Children often wind up in your bed at this age as a result of two major developmental milestones: Instead of just crying, they can now actually call out "Mommy" or "Daddy," which is a lot harder to ignore; and the move into a big-kid bed means they don't even need to call -- they can just show up at your bedside. Anat Schecter's older son, Jake, made it into a game. "We'd put him in, he'd run out, we'd put him in, he'd run out," says his mom. "This could go on for as long as an hour. So I ended up sitting outside the bedroom door. Whenever Jake left the room, I would walk him back to bed. This went on for several weeks until he realized that we weren't going to give in."
Nightmares and night terrors, which usually strike preschoolers, are common causes of night disturbance and resistance to bedtime at this age. "Nightmares are scary to kids, but night terrors are scarier to parents," says Dr. Widome. Children do not even remember having had night terrors, which are a partial arousal from deep sleep usually occurring within the first couple of hours after your child goes to sleep. She might sit up and scream, but she is not awake and not conscious that you're there. Night terrors tend to occur when your child is overtired, according to Dr. Widome. If she experiences them repeatedly, taking a very short nap in the late afternoon can reduce her fatigue.
Nightmares, on the other hand, tend to be concentrated in the second half of the night during REM sleep. Bad dreams are young children's way of playing out unresolved feelings or experiences, says Claire Lerner. Since they cannot yet distinguish between fantasy and reality, the scary feelings remain. In addition to providing comfort, help your child figure out ways to combat her fears. After having two bad dreams, my 4-year-old, Sara, was afraid to go back to sleep. Fortunately, her preschool class was making Native American "dream catchers" -- Sara's resembled a spiderweb with a feather dangling down. We hung it by her bed and talked about how the dream catcher would ensnare the bad dreams, while the good dreams would slide down the feather into her mind. The dream catcher worked-Sara hasn't had bad dreams since. Similarly, if your child is afraid of monsters, you might offer him a means of keeping them at bay (that is, in his control): One mother gave her son a bottle of "monster spray" (a water spritzer); another let her daughter choose a stuffed animal as her protector. Nightmares aside, if your preschooler is still waking up at night, you might want to consider using a system of rewards and consequences. Dr. Weissbluth recommends providing a set of sleep rules (close your eyes; stay quiet; stay in bed; try to sleep). For every night that he follows the sleep rules, the child earns a star. When he accumulates a certain number of stars, he receives a reward. When he doesn't follow the rules, he loses a privilege the next day. This method worked well with both our 4- and 6-year-olds. After just three nights, they were finally sleeping in their own beds until morning.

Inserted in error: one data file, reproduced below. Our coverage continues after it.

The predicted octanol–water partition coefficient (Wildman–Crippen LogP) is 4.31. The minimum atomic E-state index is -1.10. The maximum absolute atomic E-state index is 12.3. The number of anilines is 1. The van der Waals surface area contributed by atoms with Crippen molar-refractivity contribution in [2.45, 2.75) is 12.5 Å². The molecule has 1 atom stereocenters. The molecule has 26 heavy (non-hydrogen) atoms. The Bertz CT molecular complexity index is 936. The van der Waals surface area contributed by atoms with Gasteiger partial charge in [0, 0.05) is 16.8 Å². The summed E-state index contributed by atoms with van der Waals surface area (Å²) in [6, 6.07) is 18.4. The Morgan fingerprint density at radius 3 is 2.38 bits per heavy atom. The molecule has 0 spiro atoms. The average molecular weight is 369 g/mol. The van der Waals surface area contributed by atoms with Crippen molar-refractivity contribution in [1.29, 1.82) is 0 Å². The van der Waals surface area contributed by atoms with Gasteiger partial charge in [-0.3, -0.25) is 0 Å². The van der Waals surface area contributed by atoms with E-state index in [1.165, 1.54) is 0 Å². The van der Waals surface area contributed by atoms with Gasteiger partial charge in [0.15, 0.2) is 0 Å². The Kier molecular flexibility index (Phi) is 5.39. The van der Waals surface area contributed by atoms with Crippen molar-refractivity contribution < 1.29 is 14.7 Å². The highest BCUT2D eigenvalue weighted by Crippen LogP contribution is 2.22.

Insufficient sleep is the most insidious sleep problem among older children. They're going to sleep later yet waking up at the same time.
A growing body of research suggests that sleep deprivation has a significant impact on school behavior and performance. "Instead of becoming quiet and somnolent, as adults do, kids become hyperactive and out of control," says David Gozal, M.D., director of the Comprehensive Sleep Medicine Center at Tulane University Hospital Clinics, in New Orleans. "Their ability to pay attention decreases, as does their ability to concentrate, solve problems, and retain what they learn."
Experts agree that parents must set limits, not only on how late school-age kids can stay up but on what they can do before bedtime. Watching TV, playing computer and video games, and surfing the Net are stimulating activities that keep kids' minds working overtime. And a full plate of after-school commitments prevents them from finishing their homework at a reasonable hour. "Families need to make sleep a priority and put it into their schedules," says sleep expert Mary Carskadon, Ph.D., a professor of psychiatry and human behavior at Brown University. Sleep should not be a last resort after activities -- or energy -- run out.